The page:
Myth and Tech Merge for the SXSW Art Program
Technology becomes the new enchantment in Mixanthropy
By Wayne Alan Brenner, Fri., March 10, 2023
There’s art at this year’s South by Southwest Festival, friend. Deep within the maelstrom of what the annual multimedia Festival has become, bright within its corporately commercial tracks and chockablock schedule of “Advertise HARDER!” how-tos, working in concert with the music and films and comedy and the other meaningful expressions of human creation that are still, we dare to suggest, what ultimately drives the whole sprawling thing – there’s art.
Art that’s an exploration of who and what we are. Art that looks at where we’ve been and, after catching its breath for a moment, looks to what might lie ahead.
This year’s program showcases a quartet of new-media works. Ancestral Archives (Convention Center, Room 2) manifests historically significant Black leaders – the poets and authors Audre Lorde, James Baldwin, Zora Neale Hurston, and Octavia Butler – in chatbot form, as conjured by artist Josie Williams in collaboration with EY Metaverse Lab and NEW INC. Quantum Jungle (Hilton Downtown, Room 410) is interactive, an installation by game designer Robin Baumgarten that physically renders the concepts of quantum physics on a large wall filled with touch-sensitive metal springs and thousands of LEDs, calculating the Schrödinger equation to model the movement of a quantum particle and demonstrating – so you can see it – superposition, interference, wave-particle duality, and quantum waveform collapse. Stone Speaks (Auditorium Shores) is a work of augmented reality, inspired by conversations between artist Nancy Baker Cahill and Sophia the Robot, the world’s first robot citizen and Innovation Champion for the United Nations Development Programme. They conversed about Earth’s accelerating climate crisis and the potential of human-machine collaboration, and you’ll get to witness what they – the human artist and the digital one – built together.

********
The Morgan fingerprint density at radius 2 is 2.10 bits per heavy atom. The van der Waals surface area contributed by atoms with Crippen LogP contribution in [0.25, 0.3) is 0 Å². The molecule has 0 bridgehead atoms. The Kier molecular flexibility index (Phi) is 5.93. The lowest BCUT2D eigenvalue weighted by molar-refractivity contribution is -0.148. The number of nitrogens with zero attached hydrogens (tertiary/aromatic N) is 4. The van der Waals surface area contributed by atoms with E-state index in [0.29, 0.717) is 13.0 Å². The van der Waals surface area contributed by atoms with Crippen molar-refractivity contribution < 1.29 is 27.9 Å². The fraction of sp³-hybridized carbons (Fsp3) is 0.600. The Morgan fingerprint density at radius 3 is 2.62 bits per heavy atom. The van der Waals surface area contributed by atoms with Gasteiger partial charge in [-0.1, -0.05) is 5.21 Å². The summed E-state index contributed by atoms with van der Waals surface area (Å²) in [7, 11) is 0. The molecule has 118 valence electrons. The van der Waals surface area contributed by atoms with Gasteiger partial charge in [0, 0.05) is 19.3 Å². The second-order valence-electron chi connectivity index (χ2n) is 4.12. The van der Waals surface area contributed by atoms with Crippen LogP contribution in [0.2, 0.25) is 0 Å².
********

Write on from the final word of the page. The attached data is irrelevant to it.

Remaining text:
Mixanthropy by Meichun Cai and Yiou Wang (JW Marriott, Room 404) uses 16 suspended holographic displays to visualize the potential for fluidity and change, the transition between animal and human states, via body transformations based on anatomical isomorphism – with mimetic skin textures echoing different environments through AI-generated datasets. The idea of such transitions resonated, so we dug a little deeper into Mixanthropy and sparked an interview. What, we wondered, is the movement of this work based on?
“I’ve experimented with simple mocap [motion capture] systems for some projects,” Cai said, “and was involved in a virtual production project to produce a digital human-based documentary in collaboration with multiple technical teams. However, the creation of Mixanthropy was the first time we personally used an advanced mocap system equipped with 25 cameras and full-body mocap suits to combine choreography and visual art. Although Yiou and I never trained as dancers, our goal was to develop versatility in capturing human and non-human characteristics beyond aesthetics.”
“The way we improvised movement,” said Wang, “was to imagine our bodies transforming into the figures in our art, and move in ways we thought such figures would move. There is a notion called metempsychosis, which means the migration of the spirit from body to body, especially from a human to another species or vice versa, which frequently appears in mythology. What our mocap method did was to transfer movement from our own bodies to the metamorphosing bodies in our work, completing metempsychosis. We live mythology. We live in technoculture and it makes us live mythically.”
And these mythic metamorphoses, this carefully calibrated spectacle of divine shape-shifting, will be presented ... how, exactly? What’s the vehicle to reveal these cutting-edge explorations to the Festgoing public?
“Our project is an effort to explore fluid identities and investigate the possibilities of new life forms going beyond the anthropocentric view,” said Cai.
“To work with technology,” Wang added, “not only makes it intuitive to realize the surreal ideas in our minds, but is itself also a metaphor for how technology becomes the new enchantment, in possession of a divine power that we see as a parallel to, instead of a resistance to, ancient myths.”
SXSW Art Program Installation
“Mixanthropy” by Meichun Cai & Yiou Wang
Fri 10-Mon 14, 10am-5pm, JW Marriott, Room 404